Using and Writing Java Servlets

With the power of the Java API set, servlets can provide complex, dynamic web pages and form processing.

Creating dynamic web pages is necessary if a web site wants to display the current state of data accurately, for example showing temperatures around the world. There are several ways to accomplish this, such as using Perl or shell scripts. In this article, I discuss the viability of using Java programs (servlets) with a web server. A servlet is a Java application that performs a task that may generate a dynamic web page or process input from a web page form.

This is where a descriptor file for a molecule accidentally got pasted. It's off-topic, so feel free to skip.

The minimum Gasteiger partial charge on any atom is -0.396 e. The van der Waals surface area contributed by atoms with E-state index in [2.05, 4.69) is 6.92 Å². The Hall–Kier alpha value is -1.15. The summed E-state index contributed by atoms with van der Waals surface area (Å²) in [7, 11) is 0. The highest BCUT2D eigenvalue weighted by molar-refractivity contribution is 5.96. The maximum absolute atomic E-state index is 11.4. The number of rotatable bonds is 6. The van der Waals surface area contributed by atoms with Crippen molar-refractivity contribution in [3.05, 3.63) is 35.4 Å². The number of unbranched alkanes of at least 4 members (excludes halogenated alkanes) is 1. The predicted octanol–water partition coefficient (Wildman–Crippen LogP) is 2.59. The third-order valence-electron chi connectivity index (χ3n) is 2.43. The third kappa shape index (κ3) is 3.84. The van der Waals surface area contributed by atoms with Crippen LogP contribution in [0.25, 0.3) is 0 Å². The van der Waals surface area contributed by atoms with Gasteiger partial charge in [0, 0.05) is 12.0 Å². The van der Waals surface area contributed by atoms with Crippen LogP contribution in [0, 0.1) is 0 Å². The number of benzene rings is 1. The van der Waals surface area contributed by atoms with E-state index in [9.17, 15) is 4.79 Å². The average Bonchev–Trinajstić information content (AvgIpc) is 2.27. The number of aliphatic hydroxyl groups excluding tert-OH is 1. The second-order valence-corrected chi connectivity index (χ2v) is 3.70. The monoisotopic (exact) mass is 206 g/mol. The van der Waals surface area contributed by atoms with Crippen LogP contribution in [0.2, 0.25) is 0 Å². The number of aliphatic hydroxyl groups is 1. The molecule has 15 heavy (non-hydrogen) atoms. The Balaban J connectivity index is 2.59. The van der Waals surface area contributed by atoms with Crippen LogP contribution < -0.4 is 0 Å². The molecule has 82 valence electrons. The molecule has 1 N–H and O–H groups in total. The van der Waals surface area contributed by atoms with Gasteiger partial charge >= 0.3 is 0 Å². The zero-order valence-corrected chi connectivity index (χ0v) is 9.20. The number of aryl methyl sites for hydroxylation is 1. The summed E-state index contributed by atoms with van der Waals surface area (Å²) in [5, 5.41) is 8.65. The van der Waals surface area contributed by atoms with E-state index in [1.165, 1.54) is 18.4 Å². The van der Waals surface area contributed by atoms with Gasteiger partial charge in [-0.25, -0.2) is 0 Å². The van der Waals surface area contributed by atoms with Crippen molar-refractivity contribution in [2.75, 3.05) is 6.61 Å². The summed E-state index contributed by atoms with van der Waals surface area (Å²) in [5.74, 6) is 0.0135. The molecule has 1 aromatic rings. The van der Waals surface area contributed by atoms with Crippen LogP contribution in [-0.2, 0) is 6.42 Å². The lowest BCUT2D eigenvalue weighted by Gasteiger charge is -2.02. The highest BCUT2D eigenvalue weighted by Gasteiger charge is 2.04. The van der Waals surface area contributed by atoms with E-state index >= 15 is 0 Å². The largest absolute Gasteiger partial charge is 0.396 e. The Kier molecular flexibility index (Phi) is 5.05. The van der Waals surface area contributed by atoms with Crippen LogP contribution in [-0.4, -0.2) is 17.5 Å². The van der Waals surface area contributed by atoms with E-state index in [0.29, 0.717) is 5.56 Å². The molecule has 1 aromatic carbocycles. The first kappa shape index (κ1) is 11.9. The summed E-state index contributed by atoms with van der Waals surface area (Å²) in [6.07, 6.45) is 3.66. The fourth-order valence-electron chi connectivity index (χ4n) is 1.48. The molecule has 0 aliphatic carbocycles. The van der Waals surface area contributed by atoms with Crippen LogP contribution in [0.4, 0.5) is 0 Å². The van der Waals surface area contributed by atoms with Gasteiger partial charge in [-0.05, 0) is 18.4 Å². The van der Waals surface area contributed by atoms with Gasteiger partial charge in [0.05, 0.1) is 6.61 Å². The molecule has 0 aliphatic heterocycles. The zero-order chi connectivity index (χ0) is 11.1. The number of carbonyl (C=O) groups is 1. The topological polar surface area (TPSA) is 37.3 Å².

Advantages and Disadvantages of Using Servlets

The first advantage is that only one instance of the JVM (Java Virtual Machine) needs to be started. For each servlet, a new thread is created and managed by the same JVM. In contrast, Perl and shell CGI (common gateway interface) scripts require a new process to be created each time the script is run. This may become a problem if dynamic web pages are being created for many (possibly thousands) of web pages per minute. The JVM itself is more efficient because it only needs to keep one copy of the actual servlet code to create the dynamic portions, such as variable data and program context, for each instance of the servlet. Another plus is that if you have Java expertise, it is not necessary to relearn a new scripting language with a new set of APIs and quirks.